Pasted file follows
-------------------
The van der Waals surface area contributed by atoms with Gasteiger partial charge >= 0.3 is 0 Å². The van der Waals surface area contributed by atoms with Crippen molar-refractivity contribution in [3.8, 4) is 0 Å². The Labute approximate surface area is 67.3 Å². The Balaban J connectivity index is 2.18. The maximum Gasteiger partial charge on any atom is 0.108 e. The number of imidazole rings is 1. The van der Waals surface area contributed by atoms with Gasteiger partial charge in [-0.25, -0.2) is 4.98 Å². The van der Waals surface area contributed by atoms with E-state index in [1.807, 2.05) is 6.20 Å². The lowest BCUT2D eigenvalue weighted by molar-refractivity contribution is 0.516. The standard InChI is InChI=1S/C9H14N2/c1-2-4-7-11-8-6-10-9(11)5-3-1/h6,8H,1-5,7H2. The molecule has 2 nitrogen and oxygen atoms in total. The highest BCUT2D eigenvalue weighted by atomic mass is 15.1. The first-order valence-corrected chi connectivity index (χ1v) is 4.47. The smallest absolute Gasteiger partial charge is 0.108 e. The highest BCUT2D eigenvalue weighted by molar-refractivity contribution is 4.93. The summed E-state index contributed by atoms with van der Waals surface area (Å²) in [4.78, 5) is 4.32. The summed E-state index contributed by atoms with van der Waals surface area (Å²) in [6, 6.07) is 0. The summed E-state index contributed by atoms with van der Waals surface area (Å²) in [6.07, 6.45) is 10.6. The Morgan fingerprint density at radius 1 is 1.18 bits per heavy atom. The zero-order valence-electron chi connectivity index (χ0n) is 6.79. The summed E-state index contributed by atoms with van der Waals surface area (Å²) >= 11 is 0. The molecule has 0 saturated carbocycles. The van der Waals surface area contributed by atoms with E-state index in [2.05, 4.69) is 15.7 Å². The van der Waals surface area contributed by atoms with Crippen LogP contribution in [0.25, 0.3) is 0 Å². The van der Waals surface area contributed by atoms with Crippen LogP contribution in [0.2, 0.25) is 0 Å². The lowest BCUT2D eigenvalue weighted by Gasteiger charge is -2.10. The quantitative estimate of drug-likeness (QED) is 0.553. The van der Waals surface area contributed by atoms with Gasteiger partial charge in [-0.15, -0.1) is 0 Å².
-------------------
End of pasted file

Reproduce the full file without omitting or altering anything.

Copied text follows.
The van der Waals surface area contributed by atoms with Gasteiger partial charge >= 0.3 is 0 Å². The van der Waals surface area contributed by atoms with Crippen molar-refractivity contribution in [3.8, 4) is 0 Å². The Labute approximate surface area is 67.3 Å². The Balaban J connectivity index is 2.18. The maximum Gasteiger partial charge on any atom is 0.108 e. The number of imidazole rings is 1. The van der Waals surface area contributed by atoms with Gasteiger partial charge in [-0.25, -0.2) is 4.98 Å². The van der Waals surface area contributed by atoms with E-state index in [1.807, 2.05) is 6.20 Å². The lowest BCUT2D eigenvalue weighted by molar-refractivity contribution is 0.516. The standard InChI is InChI=1S/C9H14N2/c1-2-4-7-11-8-6-10-9(11)5-3-1/h6,8H,1-5,7H2. The molecule has 2 nitrogen and oxygen atoms in total. The highest BCUT2D eigenvalue weighted by atomic mass is 15.1. The first-order valence-corrected chi connectivity index (χ1v) is 4.47. The smallest absolute Gasteiger partial charge is 0.108 e. The highest BCUT2D eigenvalue weighted by molar-refractivity contribution is 4.93. The summed E-state index contributed by atoms with van der Waals surface area (Å²) in [4.78, 5) is 4.32. The summed E-state index contributed by atoms with van der Waals surface area (Å²) in [6, 6.07) is 0. The summed E-state index contributed by atoms with van der Waals surface area (Å²) in [6.07, 6.45) is 10.6. The Morgan fingerprint density at radius 1 is 1.18 bits per heavy atom. The zero-order valence-electron chi connectivity index (χ0n) is 6.79. The summed E-state index contributed by atoms with van der Waals surface area (Å²) >= 11 is 0. The molecule has 0 saturated carbocycles. The van der Waals surface area contributed by atoms with E-state index in [2.05, 4.69) is 15.7 Å². The van der Waals surface area contributed by atoms with Crippen LogP contribution in [0.25, 0.3) is 0 Å². The van der Waals surface area contributed by atoms with Crippen LogP contribution in [0.2, 0.25) is 0 Å². The lowest BCUT2D eigenvalue weighted by Gasteiger charge is -2.10. The quantitative estimate of drug-likeness (QED) is 0.553. The van der Waals surface area contributed by atoms with Gasteiger partial charge in [-0.15, -0.1) is 0 Å².